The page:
Wimborne Minster

This is a large and exciting church founded, like Sherborne in 705; a nunnery here was dissolved in the 11th century and a college of canons served the parish until the Dissolution.

About this church

There is a small fragment of Saxon work but today the grand late Norman nave and lantern tower are succeeded by a raised chancel of the following century, with its famous 12th century Moses corbel and an east window of three elegant lancets.

The tall west tower was added in the late 15th century, as was a nave clerestory and timbered roof, and later still, completely inappropriate but rather charming battlements on the tower. The stone used for the church is of several different kinds and colours, giving it a mottled appearance.

Monuments appear in profusion inside the church and include an unusual one to 17th century lawyer Anthony Ettricke, who committed the Duke of Monmouth to the Tower. He was such an awkward man that he announced that he would not be buried in the church or out of it, so his was set tomb half in and half out of the south wall of the Chapel of the Holy Trinity.

Nearby are the dignified effigies of John and Margaret de Beaufort, grandparents of Henry VII. They are holding hands. In St George's Chapel is the tomb and effigy of Sir Edmund Uvedale, who died in 1606. He is in armour, lying on his side and propping himself up on his elbow. He has two left feet, the result of the right one being broken off in an accident and being replaced with a copy of his left foot by mistake. Next to Sir Edmund is a wooden Saxon chest made from a solid lump of oak in about 900.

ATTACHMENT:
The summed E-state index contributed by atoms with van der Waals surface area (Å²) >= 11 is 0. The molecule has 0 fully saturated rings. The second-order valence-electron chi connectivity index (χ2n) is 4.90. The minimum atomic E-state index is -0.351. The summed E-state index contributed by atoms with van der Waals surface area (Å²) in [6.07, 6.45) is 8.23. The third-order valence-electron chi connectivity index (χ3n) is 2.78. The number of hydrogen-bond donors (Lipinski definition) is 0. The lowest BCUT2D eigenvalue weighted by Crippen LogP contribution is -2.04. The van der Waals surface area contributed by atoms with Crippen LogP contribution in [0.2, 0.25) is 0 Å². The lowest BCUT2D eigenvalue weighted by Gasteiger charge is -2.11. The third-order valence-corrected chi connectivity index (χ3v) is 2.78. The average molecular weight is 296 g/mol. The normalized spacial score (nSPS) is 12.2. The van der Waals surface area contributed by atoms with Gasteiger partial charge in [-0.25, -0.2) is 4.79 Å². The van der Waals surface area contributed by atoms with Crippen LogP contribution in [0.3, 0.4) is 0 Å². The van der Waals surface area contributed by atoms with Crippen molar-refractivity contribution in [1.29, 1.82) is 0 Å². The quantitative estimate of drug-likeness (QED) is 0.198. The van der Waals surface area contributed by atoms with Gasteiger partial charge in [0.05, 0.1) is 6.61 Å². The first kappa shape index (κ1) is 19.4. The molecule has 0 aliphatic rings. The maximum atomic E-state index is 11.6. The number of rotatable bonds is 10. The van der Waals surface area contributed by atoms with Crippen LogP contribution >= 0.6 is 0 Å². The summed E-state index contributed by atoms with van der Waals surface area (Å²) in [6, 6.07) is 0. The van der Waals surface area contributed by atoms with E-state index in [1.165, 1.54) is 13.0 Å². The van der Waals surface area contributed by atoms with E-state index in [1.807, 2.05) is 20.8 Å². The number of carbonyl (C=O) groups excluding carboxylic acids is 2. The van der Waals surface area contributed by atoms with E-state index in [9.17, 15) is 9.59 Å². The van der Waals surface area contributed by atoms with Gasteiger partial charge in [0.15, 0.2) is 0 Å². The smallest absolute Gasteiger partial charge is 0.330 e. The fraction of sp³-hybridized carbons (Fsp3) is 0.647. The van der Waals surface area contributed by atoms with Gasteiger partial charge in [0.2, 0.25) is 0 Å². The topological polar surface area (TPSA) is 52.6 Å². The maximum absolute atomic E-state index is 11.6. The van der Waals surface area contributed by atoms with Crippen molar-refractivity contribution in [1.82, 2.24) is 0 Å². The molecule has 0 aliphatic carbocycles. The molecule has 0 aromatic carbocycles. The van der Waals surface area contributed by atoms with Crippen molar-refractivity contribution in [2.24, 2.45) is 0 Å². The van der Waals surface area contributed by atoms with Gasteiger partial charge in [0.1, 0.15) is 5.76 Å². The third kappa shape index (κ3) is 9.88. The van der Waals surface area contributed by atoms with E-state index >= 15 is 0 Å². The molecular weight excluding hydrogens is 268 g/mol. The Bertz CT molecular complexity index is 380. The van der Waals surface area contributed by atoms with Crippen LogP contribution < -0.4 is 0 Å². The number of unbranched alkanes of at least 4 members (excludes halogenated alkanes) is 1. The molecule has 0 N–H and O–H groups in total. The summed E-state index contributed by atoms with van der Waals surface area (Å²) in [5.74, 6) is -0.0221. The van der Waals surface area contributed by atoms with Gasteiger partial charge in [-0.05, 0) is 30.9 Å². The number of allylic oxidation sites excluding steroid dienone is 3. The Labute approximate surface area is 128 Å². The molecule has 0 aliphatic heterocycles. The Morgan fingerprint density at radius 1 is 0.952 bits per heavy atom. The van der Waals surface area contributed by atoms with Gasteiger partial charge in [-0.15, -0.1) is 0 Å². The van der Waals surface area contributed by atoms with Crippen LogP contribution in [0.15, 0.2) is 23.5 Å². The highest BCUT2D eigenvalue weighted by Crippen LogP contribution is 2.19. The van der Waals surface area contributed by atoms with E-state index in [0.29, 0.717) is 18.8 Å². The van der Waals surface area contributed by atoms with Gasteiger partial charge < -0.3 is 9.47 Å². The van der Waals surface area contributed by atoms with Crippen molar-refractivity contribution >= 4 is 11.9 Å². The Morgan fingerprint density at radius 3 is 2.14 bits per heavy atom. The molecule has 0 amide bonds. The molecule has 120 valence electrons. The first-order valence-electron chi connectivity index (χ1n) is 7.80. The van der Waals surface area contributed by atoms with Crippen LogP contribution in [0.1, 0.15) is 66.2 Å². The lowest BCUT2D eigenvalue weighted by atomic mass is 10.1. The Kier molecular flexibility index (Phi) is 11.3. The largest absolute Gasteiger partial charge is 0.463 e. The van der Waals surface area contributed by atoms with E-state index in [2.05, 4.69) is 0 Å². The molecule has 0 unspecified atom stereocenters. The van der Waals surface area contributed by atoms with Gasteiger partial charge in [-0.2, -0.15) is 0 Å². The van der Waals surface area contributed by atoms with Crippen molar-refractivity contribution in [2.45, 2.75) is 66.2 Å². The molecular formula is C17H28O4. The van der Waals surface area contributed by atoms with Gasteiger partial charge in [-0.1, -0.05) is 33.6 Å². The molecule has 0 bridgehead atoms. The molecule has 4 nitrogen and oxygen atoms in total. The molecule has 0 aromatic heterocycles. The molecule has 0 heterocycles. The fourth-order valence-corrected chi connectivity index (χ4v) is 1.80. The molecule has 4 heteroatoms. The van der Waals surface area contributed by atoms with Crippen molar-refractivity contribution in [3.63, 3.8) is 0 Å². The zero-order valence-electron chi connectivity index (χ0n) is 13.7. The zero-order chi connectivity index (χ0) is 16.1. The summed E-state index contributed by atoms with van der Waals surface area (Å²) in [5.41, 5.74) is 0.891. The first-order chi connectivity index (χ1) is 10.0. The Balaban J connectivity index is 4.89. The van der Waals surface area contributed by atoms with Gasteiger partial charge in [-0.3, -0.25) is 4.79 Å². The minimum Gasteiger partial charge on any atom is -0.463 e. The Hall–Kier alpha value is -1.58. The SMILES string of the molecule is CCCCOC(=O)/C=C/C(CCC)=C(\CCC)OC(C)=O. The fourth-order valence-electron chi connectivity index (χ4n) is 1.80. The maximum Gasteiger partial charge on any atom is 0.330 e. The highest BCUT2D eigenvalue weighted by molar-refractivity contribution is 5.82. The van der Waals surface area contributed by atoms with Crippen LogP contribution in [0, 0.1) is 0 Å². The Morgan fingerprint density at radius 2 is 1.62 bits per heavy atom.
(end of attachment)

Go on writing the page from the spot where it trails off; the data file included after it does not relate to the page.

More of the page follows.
An astronomical clock dating from about 1320 shows the sun and the moon going round the earth. On the first floor of the south transept there is a chained library from 1686, with many ancient books. Under the west tower is a memorial tablet to Isaac Gulliver, a well known smuggler who was also twice church warden.

Key Features

  • Captivating architecture
  • Magnificent memorials
  • Glorious furnishings

Visitors information

  • Level access to the main areas
  • On street parking at church
  • Parking within 250m
  • Accessible toilets nearby
  • Dog friendly
  • Walkers & cyclists welcome
  • Space to secure your bike

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Originally dedicated in 1985, in the heart of Creekmoor in Poole.

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St Bartholomew

People have been worshipping in this beautiful place for over a thousand years, the church dates back to the 13th century and there is a real feeling of tranquillity and spirituality here standing on the bank of the River Stour.

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